Cultivating Positive Emotions: Loving-Kindness Meditation

Ever feel disconnected from the people around you and yourself? Try loving-kindness meditation. A type of meditation, loving-kindness meditation cultivates positive emotions. These emotions that run the gamut from pride to gratitude. In turn, we accept ourselves, become healthier and develop mindful thinking.

No act of kindness, no matter how small, is ever wasted.
— Aesop

With this type of meditation, we accept others and ourselves. If you ever felt disconnected from the world, loving kindness can help you build social connection. We start to treat ourselves and others with more empathy and compassion.

The loving attitude generated by daily loving-kindness meditation also:

  • Increases resilience.
  • Increases control over mood.
  • Increases will power.
  • Increases our sense of purpose.

One warning: We won’t see results overnight. The results build over time.

To start loving-kindness meditation, first you direct positive emotions and well wishes toward yourself. These can be wishes for love, health, happiness, safety, even financial security.

Move those thoughts from yourself to friends and loved ones.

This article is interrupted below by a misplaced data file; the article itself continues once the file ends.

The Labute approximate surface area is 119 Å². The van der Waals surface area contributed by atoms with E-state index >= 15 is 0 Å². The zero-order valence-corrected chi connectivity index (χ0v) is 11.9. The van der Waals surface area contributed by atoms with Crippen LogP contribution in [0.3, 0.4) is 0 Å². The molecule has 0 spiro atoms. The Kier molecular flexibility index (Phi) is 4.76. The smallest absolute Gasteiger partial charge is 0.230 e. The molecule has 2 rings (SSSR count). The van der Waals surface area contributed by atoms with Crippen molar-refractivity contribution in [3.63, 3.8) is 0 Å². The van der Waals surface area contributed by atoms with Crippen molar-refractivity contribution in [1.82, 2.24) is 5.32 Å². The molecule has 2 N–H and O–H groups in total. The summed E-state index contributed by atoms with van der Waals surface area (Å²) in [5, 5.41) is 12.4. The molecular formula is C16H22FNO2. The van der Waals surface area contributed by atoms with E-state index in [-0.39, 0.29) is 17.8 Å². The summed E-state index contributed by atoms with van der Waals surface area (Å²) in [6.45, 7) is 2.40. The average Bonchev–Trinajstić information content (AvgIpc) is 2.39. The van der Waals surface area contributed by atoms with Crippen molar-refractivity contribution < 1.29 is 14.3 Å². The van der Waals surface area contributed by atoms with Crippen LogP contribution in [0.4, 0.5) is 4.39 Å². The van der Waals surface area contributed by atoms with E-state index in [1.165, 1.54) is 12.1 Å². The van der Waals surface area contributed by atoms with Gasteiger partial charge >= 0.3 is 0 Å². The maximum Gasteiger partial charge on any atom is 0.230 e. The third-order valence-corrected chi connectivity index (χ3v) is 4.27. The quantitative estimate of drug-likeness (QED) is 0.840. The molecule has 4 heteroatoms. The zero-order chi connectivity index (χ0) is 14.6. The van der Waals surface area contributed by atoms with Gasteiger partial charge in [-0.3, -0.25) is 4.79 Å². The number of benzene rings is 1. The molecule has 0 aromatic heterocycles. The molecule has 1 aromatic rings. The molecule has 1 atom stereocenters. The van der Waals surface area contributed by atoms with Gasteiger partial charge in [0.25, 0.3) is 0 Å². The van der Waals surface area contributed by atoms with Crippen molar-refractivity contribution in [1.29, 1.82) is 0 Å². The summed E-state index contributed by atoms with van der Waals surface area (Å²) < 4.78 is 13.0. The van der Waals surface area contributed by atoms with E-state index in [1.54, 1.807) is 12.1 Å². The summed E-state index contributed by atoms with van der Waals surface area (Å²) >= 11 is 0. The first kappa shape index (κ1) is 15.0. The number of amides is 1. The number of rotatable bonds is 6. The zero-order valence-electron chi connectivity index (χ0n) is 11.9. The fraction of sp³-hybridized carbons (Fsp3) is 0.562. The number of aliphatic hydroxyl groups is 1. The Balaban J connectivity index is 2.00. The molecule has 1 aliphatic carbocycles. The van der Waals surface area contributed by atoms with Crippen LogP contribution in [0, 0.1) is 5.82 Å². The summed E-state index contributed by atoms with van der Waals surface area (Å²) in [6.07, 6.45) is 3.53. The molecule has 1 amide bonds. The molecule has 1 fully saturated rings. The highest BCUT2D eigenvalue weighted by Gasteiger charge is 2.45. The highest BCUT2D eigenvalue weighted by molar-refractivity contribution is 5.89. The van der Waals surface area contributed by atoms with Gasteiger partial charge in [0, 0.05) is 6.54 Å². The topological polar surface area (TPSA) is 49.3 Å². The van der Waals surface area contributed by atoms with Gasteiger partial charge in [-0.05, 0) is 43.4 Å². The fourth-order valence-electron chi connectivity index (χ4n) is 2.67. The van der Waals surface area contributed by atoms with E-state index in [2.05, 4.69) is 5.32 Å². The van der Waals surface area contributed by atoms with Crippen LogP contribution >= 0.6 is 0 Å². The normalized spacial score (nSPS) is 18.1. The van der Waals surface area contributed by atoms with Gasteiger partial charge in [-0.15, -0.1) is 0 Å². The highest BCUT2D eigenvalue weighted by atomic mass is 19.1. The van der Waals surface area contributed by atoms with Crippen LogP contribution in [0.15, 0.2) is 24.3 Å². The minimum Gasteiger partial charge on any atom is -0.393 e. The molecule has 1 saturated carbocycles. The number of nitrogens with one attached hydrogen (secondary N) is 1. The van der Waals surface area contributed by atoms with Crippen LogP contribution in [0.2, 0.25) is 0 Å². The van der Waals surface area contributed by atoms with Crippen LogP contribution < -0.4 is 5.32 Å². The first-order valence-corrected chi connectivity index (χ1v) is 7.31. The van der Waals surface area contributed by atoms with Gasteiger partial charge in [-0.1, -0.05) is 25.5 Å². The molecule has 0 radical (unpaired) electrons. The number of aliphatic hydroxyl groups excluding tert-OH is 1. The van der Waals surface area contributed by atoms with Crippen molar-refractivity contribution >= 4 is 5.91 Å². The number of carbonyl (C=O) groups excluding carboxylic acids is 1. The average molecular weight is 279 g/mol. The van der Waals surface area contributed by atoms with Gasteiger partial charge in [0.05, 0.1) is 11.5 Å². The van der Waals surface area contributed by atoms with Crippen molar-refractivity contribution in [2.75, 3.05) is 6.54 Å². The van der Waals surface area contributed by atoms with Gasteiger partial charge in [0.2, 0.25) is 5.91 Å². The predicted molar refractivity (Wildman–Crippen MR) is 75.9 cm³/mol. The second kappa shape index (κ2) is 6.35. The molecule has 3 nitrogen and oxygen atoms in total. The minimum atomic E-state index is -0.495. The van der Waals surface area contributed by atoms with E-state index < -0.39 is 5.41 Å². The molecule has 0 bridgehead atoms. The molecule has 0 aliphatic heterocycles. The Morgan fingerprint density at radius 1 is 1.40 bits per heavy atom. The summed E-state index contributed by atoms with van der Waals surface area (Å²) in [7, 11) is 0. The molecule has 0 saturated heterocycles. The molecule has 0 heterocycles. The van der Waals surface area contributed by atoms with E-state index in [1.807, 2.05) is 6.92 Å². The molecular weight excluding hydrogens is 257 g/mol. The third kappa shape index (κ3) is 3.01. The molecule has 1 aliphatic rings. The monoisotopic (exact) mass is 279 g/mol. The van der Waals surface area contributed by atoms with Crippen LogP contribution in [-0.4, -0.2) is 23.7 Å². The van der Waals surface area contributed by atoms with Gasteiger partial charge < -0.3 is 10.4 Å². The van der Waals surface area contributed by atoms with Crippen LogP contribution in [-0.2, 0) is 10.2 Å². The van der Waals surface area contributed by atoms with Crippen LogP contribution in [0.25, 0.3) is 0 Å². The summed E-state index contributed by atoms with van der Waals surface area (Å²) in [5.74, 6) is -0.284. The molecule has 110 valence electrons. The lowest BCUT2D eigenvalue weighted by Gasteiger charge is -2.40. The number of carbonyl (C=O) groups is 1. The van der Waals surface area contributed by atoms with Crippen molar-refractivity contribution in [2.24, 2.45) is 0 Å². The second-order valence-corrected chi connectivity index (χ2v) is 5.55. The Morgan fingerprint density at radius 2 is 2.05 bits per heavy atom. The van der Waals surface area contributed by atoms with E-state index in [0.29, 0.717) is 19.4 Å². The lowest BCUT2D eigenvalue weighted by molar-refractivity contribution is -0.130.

Then direct those wishes toward a neutral party, maybe someone you pass on the street every day.

Then, guide kindness towards people you feel are suffering or people you feel have treated you poorly.

Need to hear some examples? Here are some guided meditations to get you started your meditation practice.

Free Guided Meditations (UCLA Mindful Awareness Research Center)

Self-Compassion Guided Meditations and Exercises (Self Compassion, Dr. Kristin Neff)

There’s no wrong way to include loving-kindness meditation in your daily life. Some people may meditate on these feelings for five to 10 minutes in the morning. You can make it a longer practice, if you like. Alternatively, you can take a few moments throughout your day.

References

Journal Of Clinical Psychology [J Clin Psychol] 2009 May; Vol. 65 (5), pp. 499-509.

Journal of Personality and Social Psychology, Vol 95(5), Nov, 2008. pp. 1045-1062

Emotion, Vol 8(5), October 2008. pp 720-724